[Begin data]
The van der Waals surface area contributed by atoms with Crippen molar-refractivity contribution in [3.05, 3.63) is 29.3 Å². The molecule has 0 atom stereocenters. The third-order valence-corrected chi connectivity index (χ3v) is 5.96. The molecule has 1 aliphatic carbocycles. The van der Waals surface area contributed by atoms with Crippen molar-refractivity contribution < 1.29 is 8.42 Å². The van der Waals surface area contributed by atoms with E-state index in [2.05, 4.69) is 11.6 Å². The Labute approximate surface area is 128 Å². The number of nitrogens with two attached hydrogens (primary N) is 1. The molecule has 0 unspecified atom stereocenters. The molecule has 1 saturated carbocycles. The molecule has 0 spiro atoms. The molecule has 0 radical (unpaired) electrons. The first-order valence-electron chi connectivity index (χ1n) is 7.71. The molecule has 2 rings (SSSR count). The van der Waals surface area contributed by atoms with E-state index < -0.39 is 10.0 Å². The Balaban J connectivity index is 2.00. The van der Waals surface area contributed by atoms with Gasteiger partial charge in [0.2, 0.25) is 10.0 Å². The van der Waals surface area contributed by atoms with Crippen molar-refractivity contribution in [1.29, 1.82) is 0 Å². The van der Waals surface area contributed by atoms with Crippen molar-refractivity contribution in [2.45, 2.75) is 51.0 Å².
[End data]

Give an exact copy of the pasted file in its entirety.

The van der Waals surface area contributed by atoms with Crippen molar-refractivity contribution in [3.05, 3.63) is 29.3 Å². The molecule has 0 atom stereocenters. The third-order valence-corrected chi connectivity index (χ3v) is 5.96. The molecule has 1 aliphatic carbocycles. The van der Waals surface area contributed by atoms with Crippen molar-refractivity contribution < 1.29 is 8.42 Å². The van der Waals surface area contributed by atoms with E-state index in [2.05, 4.69) is 11.6 Å². The Labute approximate surface area is 128 Å². The number of nitrogens with two attached hydrogens (primary N) is 1. The molecule has 0 unspecified atom stereocenters. The molecule has 1 saturated carbocycles. The molecule has 0 spiro atoms. The molecule has 0 radical (unpaired) electrons. The first-order valence-electron chi connectivity index (χ1n) is 7.71. The molecule has 2 rings (SSSR count). The van der Waals surface area contributed by atoms with E-state index < -0.39 is 10.0 Å². The Balaban J connectivity index is 2.00. The van der Waals surface area contributed by atoms with Gasteiger partial charge in [0.2, 0.25) is 10.0 Å². The van der Waals surface area contributed by atoms with Crippen molar-refractivity contribution in [1.29, 1.82) is 0 Å². The van der Waals surface area contributed by atoms with Crippen molar-refractivity contribution in [2.45, 2.75) is 51.0 Å².